How Does Language Evolve?
Dr Timothy Michaels (Fellow of Lincoln College, Oxford)
Lynn Shepherd (Novelist)
Andrzej Stuart-Thompson (Bachelor of Civil Law)
Paul Stephens (DPhil, English)
When: Thursday, 7th February, 5.45 – 7pm. Wine Reception from 5.15pm
Where: Oakeshott Room, Lincoln College, Turl St, Oxford
Dr Timothy Michael is a Fellow in English Literature at Lincoln, whose research explores the intersection of literary and intellectual history in the eighteenth and nineteenth centuries. His first monograph, British Romanticism and the Critique of Political Reason (JHUP 2016), offers a groundbreaking analysis of how writers from Mary Wollstonecraft to Percy Shelley critique the faculty of reason in its political capacities to test the kinds of knowledge available to it. His current project, Disciplining English: Philology, Rhetoric, and the Birth of Philosophical Criticism, 1688-1800, examines how developments in rhetorical and literary theory of the long eighteenth century gave rise to the institution of criticism as we know it.
Dr Lynn Shepherd read English at Lincoln College during the 1980s, returning for a DPhil in 2003. She has been a freelance author since 2000 and specialises in what she terms ‘literary mysteries’, offering a combination of literary fiction, mystery and crime. She has published four novels, drawing inspiration from the lives and works of Jane Austen, Charles Dickens, Percy and Mary Shelley and Bram Stoker. In addition to her novels, she also published an academic book on Samuel Richardson and worked in PR for Guinness, where she created the ‘Water of Life’, a worldwide humanitarian and environmental initiative that has provided clean water for millions of people in Africa.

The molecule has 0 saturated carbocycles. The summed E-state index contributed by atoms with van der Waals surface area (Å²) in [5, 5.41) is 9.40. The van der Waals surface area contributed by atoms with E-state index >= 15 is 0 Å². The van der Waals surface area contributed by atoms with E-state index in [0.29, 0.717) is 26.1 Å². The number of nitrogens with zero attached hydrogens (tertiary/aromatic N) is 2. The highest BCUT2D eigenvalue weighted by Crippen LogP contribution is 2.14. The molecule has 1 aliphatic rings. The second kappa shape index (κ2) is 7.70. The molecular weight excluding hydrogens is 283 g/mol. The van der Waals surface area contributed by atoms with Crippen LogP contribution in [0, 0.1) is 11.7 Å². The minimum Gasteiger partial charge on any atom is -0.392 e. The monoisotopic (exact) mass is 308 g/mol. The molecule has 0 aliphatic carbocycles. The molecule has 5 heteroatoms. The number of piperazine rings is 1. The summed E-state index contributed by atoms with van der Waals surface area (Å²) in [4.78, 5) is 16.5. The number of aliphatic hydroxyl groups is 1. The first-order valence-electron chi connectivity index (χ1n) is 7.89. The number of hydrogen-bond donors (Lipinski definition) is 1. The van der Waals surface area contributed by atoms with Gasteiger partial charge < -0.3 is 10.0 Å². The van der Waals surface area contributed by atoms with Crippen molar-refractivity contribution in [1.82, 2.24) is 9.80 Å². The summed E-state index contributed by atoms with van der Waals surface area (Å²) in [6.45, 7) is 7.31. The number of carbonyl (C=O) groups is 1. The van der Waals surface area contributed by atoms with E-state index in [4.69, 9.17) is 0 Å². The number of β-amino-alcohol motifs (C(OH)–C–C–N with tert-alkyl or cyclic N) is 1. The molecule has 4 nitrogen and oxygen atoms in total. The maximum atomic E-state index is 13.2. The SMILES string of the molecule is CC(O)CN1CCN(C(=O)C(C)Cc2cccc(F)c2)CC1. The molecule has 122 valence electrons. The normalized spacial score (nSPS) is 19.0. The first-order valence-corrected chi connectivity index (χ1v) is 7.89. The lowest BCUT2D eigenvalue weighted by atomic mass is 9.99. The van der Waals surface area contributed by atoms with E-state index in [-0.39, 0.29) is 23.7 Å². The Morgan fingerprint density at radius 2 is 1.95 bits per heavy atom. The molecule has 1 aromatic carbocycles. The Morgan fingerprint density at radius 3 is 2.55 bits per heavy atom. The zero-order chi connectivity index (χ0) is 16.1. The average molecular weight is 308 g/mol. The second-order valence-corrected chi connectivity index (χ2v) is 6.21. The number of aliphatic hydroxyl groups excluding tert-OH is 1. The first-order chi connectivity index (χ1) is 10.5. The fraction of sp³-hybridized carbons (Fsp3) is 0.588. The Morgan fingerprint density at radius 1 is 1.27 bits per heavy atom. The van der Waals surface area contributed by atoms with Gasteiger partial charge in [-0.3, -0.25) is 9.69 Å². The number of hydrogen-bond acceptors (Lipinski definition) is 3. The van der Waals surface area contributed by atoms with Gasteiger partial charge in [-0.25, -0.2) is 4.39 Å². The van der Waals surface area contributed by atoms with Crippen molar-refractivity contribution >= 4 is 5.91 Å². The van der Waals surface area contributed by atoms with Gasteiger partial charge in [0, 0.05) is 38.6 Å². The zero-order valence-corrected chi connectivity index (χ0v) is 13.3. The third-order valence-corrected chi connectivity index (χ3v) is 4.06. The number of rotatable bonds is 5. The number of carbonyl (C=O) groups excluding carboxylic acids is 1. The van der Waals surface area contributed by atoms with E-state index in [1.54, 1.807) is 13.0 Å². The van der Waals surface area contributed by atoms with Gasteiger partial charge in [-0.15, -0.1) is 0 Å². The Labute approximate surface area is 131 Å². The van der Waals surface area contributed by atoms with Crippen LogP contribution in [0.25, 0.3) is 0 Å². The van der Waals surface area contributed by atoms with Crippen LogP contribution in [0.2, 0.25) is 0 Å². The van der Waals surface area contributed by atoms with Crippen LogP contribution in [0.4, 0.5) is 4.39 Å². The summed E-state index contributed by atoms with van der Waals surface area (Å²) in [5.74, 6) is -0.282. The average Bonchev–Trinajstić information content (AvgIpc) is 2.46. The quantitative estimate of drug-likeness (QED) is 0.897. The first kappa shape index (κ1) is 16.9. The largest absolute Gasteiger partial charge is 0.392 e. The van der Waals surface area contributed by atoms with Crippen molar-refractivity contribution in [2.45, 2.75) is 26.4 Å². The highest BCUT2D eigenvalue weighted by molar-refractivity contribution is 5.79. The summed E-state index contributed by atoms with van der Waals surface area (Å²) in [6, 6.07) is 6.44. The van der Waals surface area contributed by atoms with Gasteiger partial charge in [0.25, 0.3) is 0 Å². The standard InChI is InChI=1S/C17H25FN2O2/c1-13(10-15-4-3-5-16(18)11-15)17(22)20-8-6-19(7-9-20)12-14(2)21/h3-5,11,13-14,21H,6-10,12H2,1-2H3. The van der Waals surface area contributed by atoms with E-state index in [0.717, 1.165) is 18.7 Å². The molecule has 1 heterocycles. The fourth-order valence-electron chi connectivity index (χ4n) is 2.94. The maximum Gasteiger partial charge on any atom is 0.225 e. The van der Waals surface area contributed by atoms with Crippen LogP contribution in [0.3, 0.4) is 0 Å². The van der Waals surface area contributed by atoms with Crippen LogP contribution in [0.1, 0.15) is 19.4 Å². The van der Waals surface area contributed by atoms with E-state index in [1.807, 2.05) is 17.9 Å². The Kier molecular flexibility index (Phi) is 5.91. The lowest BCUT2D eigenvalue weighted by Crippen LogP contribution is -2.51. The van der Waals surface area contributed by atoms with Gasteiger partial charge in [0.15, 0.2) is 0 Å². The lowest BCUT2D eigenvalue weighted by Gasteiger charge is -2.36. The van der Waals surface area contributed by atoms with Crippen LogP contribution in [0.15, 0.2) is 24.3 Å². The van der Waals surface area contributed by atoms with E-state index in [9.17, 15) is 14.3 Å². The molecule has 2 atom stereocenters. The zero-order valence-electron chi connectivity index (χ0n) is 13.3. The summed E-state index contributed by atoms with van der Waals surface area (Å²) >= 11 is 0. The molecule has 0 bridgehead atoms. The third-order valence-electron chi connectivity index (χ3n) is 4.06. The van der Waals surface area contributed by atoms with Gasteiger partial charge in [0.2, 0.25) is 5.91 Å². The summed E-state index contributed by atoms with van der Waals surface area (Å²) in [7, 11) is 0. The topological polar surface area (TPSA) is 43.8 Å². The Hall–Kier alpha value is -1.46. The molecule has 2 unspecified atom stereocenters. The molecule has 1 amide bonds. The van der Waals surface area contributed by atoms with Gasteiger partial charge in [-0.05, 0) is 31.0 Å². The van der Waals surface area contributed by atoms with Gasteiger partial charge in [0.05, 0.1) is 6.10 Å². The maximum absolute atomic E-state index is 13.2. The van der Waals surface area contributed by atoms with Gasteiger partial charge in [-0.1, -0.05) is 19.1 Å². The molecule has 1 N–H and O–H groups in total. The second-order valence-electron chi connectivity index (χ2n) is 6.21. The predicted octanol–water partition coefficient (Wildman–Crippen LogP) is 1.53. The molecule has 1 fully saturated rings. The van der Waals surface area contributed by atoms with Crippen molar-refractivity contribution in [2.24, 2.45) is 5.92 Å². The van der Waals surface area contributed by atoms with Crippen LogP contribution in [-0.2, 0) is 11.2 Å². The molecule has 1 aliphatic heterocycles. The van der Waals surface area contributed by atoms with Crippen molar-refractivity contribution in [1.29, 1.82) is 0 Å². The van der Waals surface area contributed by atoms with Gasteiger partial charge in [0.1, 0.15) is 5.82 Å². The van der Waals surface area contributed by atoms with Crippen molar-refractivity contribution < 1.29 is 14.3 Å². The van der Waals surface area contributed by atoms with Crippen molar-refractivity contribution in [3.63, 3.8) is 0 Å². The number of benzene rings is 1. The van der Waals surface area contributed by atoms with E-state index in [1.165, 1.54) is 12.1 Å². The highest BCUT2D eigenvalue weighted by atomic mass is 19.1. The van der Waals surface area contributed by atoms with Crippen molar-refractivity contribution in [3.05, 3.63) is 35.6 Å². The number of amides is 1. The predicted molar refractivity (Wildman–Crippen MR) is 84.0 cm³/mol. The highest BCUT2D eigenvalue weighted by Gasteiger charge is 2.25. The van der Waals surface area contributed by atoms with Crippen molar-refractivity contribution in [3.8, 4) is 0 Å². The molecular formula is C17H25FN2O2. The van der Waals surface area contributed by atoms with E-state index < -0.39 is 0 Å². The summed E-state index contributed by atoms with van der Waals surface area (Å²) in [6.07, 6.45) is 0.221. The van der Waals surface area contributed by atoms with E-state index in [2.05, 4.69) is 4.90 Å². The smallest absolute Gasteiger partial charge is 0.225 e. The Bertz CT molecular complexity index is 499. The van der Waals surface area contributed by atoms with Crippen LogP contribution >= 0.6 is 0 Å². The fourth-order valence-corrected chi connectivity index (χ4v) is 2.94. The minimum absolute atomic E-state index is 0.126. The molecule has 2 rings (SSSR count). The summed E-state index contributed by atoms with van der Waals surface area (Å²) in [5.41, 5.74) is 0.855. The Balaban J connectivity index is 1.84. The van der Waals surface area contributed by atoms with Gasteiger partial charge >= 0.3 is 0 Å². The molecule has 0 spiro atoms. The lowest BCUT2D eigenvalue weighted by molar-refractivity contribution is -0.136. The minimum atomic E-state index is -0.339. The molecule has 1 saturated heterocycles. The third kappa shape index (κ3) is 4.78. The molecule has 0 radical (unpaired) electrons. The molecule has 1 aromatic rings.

Andrzej Stuart-Thompson is an MSt student in Portuguese, having completed his BA in Spanish and Portuguese at Lincoln in 2015. Between degrees, he spent three years promoting Brazilian culture in the UK, firstly with arts charity People’s Palace Projects and then at the Embassy of Brazil in London. His research interests include twentieth and twenty-first century Portuguese women’s poetry, and the positive valorisation of vulnerability as a form of resistance to certain patriarchal ideals. His Master’s dissertation will examine the anti-epic poetry of Ana Luísa Amaral in relation to precursors in Portuguese nationalist literature, from both the Renaissance and Modernist periods.